Full disclosure is no longer required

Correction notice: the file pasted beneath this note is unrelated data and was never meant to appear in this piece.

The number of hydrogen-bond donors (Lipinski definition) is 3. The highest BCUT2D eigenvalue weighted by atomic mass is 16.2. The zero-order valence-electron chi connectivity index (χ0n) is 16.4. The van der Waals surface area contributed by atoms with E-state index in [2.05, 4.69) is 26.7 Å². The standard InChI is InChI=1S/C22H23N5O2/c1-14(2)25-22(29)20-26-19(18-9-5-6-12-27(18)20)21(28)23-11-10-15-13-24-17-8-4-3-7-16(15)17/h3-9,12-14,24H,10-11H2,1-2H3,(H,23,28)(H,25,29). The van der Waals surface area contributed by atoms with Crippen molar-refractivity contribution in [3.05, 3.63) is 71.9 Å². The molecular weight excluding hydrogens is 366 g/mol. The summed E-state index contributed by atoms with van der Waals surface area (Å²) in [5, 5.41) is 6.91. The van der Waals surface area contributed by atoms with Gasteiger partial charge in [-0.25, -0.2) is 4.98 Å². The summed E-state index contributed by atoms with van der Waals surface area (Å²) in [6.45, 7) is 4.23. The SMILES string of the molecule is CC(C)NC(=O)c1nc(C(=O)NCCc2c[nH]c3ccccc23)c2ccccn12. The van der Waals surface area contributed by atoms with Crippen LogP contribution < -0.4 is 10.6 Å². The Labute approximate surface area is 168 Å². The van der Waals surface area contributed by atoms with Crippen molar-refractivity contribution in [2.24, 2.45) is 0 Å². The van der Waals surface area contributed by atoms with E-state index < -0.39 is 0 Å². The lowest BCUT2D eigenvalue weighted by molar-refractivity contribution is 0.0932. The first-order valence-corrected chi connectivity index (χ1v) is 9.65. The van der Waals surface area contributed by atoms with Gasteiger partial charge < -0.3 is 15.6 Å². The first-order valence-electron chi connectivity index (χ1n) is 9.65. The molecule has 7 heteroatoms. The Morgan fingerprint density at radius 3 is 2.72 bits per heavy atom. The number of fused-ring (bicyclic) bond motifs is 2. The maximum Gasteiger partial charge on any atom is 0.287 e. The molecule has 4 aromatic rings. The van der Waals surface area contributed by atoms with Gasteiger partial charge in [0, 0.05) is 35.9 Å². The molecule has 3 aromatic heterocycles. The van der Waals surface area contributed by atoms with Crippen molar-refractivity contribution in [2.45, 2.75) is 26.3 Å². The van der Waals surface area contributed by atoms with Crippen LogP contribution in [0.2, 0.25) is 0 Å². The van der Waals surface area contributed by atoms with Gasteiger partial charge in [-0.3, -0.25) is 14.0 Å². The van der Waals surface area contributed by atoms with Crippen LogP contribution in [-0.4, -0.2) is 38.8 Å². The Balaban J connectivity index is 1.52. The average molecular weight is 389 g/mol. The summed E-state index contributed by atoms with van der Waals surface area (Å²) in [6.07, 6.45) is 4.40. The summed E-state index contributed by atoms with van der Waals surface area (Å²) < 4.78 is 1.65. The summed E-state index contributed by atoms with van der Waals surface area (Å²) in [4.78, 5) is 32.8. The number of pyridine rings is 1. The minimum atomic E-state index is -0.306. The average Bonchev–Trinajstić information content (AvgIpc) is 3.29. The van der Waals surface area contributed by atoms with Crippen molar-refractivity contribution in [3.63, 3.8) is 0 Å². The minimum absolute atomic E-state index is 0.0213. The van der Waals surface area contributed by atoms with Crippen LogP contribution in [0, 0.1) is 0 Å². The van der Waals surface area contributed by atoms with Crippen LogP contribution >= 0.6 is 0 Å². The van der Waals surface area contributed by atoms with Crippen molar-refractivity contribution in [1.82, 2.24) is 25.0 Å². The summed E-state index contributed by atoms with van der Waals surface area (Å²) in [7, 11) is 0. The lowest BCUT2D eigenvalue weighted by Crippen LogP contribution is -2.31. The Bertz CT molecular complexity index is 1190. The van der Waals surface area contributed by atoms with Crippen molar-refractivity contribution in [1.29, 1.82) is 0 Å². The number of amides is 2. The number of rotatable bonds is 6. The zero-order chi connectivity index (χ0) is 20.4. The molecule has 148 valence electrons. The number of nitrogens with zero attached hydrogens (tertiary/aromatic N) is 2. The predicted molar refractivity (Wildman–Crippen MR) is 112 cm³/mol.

After Sen. Bernie Sanders suffered a heart attack, he promised to release “comprehensive” medical records. But when he was recently asked on Meet the Press when the public would see those records, said John Harris, the 78-year-old Sanders said, in effect, “Go to hell.” Sanders’ response—once you release medical records, he said amid a cloud of obfuscation, “it never ends”—demonstrates how President Trump has transformed the relationship between the press and public officials. For decades, candidates have faced strong pressure to disclose information about their health, their tax returns, and even their personal behavior. Refusing to comply with this transparency norm “came with a high cost,” as major networks and newspapers would call out candidates for evasiveness. But in the Trump era, a “seismic shift” has occurred. Trump has gotten away with his refusal to release tax returns, respond to subpoenas, or answer reporters’ questions, and the news media has lost much of its power “to set the agenda and enforce minimum standards of public conduct.” If Sanders can get away with running for president without telling voters about the extent of his heart disease, he can thank the man in the Oval Office.